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Something was fishy about Sabine River campers (January 2014)

Something was fishy about Sabine River campers
By Van Craddock

May 1894. For several days folks in Gregg County had seen four men camped on the banks of the Sabine River, just a few miles west of Longview.

Mostly, the men had been fishing. No one paid them much attention, but they should have.

The leader of the little group was Bill Dalton, of the infamous outlaw Dalton brothers, and the men on the Sabine have been plotting a bank robbery. The May 23, 1894, shootout would be one of the biggest in the history of the Old West.

Several weeks earlier, Dalton wrote a Longview businessman about the impending bank heist. The note said: "We take this method of informing you that on or about the 24th day of May, A.D. 1894, we will rob the First National Bank of Longview. So take notice accordingly and withdraw your deposits, and this is a straight tip." The note was signed "Yours for business, B. and F."

The local gent thought the letter a joke and apparently didn't mention the unusual note to anyone at the bank, located on Tyler Street in downtown Longview.

Locals knew three of the four Sabine River campers. Brothers Jim and Big Asa Nite had been working at a Gregg County sawmill. James "Jim" Wallace had married a Longview girl back in December 1893, using the alias George Bennett. Not long after getting hitched, "Bennett" left his bride on "cattle business" and hadn't been back.

The only face unknown to Gregg Countians was Bill Dalton, who in May 1894 was the nation's best-known bandit. Dalton, age 29, had been in a bad mood ever since his brothers got shot up in their 1892 bank robbery in Coffeyville, Kan.

At that point, Bill Dalton turned to a fulltime profession of bank and train robbing, hooking up with Oklahoma outlaw Bill Doolin and his gang.

On Sept. 1, 1893, Dalton's brief outlaw career almost came to an end when the Dalton-Doolin gang had a gun battle with U.S. marshals in Ingalls, Okla. Three lawmen died in the fight and Dalton made his escape. It wasn't long before Dalton left Bill Doolin and formed his own gang with Wallace and the Nite brothers.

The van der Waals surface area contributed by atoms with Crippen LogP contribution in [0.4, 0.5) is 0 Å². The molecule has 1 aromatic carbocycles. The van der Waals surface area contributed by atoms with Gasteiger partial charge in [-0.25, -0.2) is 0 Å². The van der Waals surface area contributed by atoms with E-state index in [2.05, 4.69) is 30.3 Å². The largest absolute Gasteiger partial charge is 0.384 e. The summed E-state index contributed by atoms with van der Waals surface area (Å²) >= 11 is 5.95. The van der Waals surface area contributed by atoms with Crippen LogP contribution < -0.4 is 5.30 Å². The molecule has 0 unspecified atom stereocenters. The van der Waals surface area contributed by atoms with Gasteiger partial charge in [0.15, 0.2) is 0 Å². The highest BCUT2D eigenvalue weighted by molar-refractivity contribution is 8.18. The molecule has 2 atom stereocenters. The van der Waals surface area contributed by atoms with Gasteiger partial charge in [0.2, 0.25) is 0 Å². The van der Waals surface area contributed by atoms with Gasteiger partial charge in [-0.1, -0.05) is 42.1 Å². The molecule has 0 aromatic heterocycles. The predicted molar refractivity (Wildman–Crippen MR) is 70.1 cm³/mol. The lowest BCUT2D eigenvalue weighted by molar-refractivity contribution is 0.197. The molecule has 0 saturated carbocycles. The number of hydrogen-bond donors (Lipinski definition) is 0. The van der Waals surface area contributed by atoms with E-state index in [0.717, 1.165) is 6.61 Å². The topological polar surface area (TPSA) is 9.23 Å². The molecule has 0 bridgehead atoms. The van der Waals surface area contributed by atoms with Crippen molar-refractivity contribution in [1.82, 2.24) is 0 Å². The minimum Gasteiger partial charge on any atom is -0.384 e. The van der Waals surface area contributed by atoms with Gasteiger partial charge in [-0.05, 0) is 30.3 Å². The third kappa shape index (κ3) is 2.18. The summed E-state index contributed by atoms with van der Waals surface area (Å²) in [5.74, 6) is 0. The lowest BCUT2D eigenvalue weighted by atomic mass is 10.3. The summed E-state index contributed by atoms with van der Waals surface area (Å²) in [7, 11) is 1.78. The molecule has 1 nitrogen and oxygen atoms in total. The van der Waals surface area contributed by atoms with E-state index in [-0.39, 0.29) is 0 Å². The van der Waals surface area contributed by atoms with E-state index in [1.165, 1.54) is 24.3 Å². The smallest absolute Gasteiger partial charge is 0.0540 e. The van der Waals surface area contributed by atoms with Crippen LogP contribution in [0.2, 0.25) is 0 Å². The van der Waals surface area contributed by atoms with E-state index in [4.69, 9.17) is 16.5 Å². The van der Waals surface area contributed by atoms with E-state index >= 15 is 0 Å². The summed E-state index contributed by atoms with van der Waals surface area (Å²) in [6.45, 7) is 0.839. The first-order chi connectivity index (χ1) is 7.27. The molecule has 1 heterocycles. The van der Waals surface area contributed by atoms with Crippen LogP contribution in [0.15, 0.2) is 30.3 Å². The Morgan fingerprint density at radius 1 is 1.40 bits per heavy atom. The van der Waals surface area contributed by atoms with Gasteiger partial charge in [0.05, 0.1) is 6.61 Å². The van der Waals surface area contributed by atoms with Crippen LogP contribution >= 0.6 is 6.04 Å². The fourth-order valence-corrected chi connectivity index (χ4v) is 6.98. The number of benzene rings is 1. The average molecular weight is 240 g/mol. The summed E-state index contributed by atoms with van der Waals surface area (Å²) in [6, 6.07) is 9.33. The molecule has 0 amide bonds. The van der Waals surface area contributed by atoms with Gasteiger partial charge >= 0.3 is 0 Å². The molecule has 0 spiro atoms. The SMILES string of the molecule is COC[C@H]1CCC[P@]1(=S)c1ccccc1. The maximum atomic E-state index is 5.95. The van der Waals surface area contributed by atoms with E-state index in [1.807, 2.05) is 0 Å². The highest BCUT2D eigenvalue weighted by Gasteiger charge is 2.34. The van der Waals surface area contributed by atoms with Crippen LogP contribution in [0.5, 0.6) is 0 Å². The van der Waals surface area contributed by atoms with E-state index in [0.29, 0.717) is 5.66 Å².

On May 23, 1894, Bill Dalton and his gang robbed the Longview bank. It didn't go well. Heroic bank teller Tom Clemmons fought with Dalton when he presented a note demanding money. A customer saw what was happening and fled, yelling "bank robbery!" at the top of his lungs. Contemporary newspaper accounts tell us more than 200 shots were fired in the battle as townspeople grabbed weapons from downtown stores and blasted away at the bandits. It was a bloody battle. Two residents died, mill hand Charles Learned and barkeeper George Buckingham. Two others, J.W. McQueen (described as an "old and well-known citizen and a Knight of Pythias") and popular City Marshal Matt Muckleroy were grievously wounded. McQueen and Muckleroy were expected to die but eventually recovered. At least two other residents received minor injuries in the gunfight.

Outlaw Jim Wallace was the only outlaw casualty, blasted by hardware store owner Claude Lacy and deputy sheriff Will Stevens.

Dalton and the Nite brothers hightailed it out of town on horseback as bullets sailed past them. The robbery netted the gang $2,001.58.

Sheriff Jack Howard quickly organized a posse to pursue the three remaining bandits.

Two weeks after the Longview robbery, someone in Ardmore, Okla., used a "First National Bank - Longview" bank note to purchase supplies. On June 8, 1894, a posse surrounded a cabin in the nearby Arbuckle Mountains and killed Bill Dalton, America's No. 1 desperado.

The law eventually caught up with Jim and Big Asa Nite, but that's another column.